What are mortgage points and should I pay them?

By Sabrina Karl

One of the most confusing mortgage choices is whether to pay points. It doesn’t help that the term is used two different ways, or that the right answer varies by situation. But the good news is that you can boil your decision down with a simple math calculation. 

A “point” refers to one percent of your loan amount. So on a $200,000 mortgage, one point equals $2,000. You also need to be aware that lenders quote two kinds of points. Origination points are a fee you pay the lender for their services, and you may or may not be able to negotiate it.

But discount points are different, and are the ones borrowers find themselves dithering over. A discount point is a pre-payment of interest at the time of closing in exchange for a lower mortgage interest rate. It allows you to “buy down your rate”.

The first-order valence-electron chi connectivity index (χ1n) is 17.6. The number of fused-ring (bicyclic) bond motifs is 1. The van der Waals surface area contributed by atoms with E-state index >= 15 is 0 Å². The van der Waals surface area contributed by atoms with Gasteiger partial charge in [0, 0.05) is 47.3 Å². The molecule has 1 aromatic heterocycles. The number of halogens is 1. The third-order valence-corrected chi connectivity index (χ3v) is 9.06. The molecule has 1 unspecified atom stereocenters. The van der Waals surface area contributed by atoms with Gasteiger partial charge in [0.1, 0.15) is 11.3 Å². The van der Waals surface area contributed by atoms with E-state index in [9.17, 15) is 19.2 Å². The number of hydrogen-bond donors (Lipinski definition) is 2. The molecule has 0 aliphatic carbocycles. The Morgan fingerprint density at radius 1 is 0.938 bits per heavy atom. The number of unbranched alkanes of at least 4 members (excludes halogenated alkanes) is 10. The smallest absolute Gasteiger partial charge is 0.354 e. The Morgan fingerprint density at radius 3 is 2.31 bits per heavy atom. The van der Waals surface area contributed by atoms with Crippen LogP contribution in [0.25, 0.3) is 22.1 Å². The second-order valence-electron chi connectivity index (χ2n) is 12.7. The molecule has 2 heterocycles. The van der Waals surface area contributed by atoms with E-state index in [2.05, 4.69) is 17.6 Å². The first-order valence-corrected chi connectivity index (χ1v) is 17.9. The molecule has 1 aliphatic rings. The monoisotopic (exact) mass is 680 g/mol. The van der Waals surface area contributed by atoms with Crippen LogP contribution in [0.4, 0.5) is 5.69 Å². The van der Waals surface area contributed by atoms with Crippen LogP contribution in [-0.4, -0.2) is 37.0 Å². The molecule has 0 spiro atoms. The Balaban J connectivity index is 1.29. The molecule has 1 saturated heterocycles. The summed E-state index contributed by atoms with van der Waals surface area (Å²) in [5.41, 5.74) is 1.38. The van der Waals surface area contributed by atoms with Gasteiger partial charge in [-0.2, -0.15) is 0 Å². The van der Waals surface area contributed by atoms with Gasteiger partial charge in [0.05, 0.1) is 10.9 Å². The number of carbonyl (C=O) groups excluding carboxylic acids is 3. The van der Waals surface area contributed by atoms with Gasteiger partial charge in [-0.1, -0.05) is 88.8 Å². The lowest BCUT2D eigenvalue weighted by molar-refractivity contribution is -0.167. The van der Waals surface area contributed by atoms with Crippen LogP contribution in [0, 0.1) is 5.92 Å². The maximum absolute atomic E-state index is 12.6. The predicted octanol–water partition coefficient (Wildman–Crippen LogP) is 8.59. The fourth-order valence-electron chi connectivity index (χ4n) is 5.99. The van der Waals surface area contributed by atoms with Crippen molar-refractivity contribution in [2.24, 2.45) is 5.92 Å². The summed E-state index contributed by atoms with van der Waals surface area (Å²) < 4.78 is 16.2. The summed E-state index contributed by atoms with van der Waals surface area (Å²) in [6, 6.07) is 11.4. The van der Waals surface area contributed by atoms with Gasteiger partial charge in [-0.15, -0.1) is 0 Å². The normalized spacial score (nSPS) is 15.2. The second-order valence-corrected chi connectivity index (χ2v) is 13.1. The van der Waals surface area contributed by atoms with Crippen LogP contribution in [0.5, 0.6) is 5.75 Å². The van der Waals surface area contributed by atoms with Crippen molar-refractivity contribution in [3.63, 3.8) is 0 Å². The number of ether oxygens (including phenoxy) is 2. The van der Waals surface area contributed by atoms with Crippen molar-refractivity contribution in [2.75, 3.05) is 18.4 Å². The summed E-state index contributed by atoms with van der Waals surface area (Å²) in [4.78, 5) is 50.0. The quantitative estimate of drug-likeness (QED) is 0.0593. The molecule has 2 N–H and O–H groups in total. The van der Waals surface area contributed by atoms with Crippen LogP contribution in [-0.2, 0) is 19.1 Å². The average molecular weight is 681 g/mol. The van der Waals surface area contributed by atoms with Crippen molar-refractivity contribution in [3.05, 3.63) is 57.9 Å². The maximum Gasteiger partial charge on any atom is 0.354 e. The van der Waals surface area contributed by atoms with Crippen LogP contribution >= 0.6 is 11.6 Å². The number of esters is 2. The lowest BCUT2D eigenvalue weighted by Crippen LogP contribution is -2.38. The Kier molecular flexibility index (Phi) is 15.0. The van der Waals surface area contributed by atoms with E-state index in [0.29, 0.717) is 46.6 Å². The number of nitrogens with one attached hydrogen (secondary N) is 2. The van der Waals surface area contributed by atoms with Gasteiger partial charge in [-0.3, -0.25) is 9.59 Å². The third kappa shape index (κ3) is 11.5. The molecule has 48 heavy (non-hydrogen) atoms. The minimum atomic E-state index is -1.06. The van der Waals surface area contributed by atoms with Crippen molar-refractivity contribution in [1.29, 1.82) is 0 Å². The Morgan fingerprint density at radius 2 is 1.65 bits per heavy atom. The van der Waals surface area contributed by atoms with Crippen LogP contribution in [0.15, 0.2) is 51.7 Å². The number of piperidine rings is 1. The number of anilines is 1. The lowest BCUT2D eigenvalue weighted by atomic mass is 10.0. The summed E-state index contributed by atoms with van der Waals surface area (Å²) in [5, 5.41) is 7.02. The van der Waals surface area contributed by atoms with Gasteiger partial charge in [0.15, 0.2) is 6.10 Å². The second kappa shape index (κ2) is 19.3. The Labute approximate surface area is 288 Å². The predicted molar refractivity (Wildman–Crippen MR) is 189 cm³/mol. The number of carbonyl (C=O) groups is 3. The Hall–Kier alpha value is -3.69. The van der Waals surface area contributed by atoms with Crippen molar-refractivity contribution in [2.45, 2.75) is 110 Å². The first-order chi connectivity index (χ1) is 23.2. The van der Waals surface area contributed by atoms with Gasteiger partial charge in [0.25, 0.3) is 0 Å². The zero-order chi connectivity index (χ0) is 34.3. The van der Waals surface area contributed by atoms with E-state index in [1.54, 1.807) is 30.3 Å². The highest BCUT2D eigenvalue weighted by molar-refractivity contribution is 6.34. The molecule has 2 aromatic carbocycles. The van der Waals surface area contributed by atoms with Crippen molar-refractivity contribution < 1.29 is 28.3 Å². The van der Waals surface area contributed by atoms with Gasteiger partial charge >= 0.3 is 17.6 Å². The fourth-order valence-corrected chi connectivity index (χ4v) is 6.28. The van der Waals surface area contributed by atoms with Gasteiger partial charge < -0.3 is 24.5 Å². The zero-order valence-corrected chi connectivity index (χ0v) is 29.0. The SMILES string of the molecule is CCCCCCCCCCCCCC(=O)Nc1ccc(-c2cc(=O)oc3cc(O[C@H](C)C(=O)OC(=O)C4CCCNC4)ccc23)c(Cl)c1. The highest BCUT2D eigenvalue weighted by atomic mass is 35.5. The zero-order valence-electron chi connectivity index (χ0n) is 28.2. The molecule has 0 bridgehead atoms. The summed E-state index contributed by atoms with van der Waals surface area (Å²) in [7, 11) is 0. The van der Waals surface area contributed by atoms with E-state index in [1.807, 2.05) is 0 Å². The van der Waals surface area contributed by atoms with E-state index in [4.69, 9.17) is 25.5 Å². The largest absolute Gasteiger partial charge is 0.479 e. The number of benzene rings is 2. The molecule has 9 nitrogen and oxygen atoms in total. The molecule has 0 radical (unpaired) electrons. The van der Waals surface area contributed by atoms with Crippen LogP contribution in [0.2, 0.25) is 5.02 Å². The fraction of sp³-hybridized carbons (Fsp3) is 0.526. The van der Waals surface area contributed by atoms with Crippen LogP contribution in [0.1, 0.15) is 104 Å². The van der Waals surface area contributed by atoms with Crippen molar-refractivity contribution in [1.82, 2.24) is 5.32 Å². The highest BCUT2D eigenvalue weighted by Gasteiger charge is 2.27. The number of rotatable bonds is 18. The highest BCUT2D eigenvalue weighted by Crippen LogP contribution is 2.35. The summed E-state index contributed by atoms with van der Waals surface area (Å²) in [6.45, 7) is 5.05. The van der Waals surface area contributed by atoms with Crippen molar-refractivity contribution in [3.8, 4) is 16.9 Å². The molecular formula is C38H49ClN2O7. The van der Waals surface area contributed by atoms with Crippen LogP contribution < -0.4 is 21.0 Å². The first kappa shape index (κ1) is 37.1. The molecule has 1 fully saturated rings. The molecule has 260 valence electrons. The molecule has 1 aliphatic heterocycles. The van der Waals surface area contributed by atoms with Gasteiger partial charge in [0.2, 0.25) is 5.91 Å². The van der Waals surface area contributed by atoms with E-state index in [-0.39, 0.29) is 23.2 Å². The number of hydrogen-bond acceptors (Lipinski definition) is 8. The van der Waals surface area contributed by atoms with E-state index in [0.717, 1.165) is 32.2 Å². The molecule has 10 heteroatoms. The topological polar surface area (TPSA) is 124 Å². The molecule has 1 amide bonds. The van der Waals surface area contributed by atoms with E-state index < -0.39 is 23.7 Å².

Lenders often let you pay one to three points, but we’ll use an easy one-point example. Opting to pay a point at closing typically lowers your mortgage APR by about a quarter percent (though lenders vary). So for a $200,000 mortgage with a 30-year fixed rate of 3.75 percent, paying one point, or $2,000, could lower your rate to 3.50 percent, which would drop your monthly payment from $926 to $898.

Now divide the cost of the point ($2,000) by the monthly savings ($28) to see how long it will take to break even. In our example, it would take 72 months, or six years, to earn back your $2,000 investment. Expect to stay in your home longer than that? Then buying points makes good sense.

Of course, if you can’t afford to bring more money to closing, or you have a higher-priority use for your funds, a no-point mortgage will be your own smart mortgage choice.